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Tom Kirkman

Ships Turn Into Floating Storage Units for Oil and Gas as Chinese Buyers Back Out

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Satellite imaging won't help in tracking the amount of floating storage for the current glut of oil & gas.  This will likely be a big money loser for the stranded, floating storage.  Looks like this oil & gas glut is going to stick around for quite a while.

WSJ: Ships Turn Into Floating Storage Units for Oil and Gas as Chinese Buyers Back Out

As the coronavirus outbreak spreads, shippers are warehousing an increasing amount of fuel on the high seas

A new glut of oil and gas is emerging, floating at sea, as the novel coronavirus epidemic cuts China’s appetite for fuel and hampers work at Chinese ports.

Dozens of ships are acting as floating storage vats for oil and liquefied natural gas because the owners of the fuel are unable to find buyers or places to store their cargo on land, according to traders, shipping brokers and analysts.

Some 79 vessels were storing crude and condensates at sea on Tuesday, according to ship-tracking firm Kpler, up from 64 a year ago.

Traders often load up ships with crude oil or gas with no immediate intention of moving the cargo around the world, seeking to profit by buying fuel on the cheap and locking in a higher price in the future.  ...


... The current situation is different for the roughly 87 million barrels of crude and condensates stored on the high seas today. Rather than getting paid to store oil and gas in ships, many traders simply can’t find a home for their cargo.

“Right now, the economics don’t call for an increase in storage,” said Giovanni Serio, head of research at oil-trading giant Vitol Group, who added that Brent crude costs almost as much in the spot market as it does in the futures market.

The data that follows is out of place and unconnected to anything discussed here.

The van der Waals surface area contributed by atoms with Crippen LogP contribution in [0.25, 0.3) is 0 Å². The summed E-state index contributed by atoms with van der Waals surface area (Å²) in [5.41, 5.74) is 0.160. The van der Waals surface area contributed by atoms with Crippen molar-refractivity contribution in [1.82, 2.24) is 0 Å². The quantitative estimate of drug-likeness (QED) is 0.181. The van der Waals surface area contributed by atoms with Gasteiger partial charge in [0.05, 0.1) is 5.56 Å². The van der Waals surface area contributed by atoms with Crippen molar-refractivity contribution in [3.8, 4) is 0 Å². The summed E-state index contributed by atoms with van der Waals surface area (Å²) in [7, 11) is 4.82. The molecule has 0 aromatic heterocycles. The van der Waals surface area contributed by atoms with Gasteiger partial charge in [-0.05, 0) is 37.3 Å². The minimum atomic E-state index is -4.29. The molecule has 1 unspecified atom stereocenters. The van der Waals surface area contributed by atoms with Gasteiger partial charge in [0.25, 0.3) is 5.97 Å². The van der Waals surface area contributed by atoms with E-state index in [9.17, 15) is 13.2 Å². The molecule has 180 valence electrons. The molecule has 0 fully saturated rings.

One carrier loaded with crude was heading toward China when the refinery that bought the oil tried to resell it to South Korea and Japan, said Erik Broekhuizen of Poten & Partners Inc., the New York brokerage that arranged the cargo. The refinery had purchased the crude before the virus shut down swaths of China’s economy and prompted refineries to reduce the amount of oil they processed.

The refinery’s attempt to resell the cargo in recent weeks failed as the virus spread to other countries in East Asia.

“All those deals are falling through because demand is falling everywhere,” Mr. Broekhuizen said, adding that the epidemic is the most disruptive event he has experienced in three decades in the shipping industry. “It is not a local event any more.”  ...


... “There are quite a number of vessels out there waiting to discharge,” said Igho Sanomi, chairman of Taleveras Group, a Nigerian oil-trading company. “We’re also keeping our ears down to see if some of the Chinese refiners are going to declare a force majeure, which for some of these vessels would have been a catastrophe.”

Storing oil at sea comes with costs for traders and owners. Brent-crude prices have tumbled 20% in 2020, to $52.82 a barrel. And disruption at Chinese ports has pushed several oil carriers into demurrage, which is when the trading company that chartered the vessel fails to unload it in time and pays a charge to the shipowner, said Vitol’s Mr. Serio.  ...



P.S. anyone running into trouble with reading this WSJ article?   How to Get Around Newspaper Paywalls in 2020

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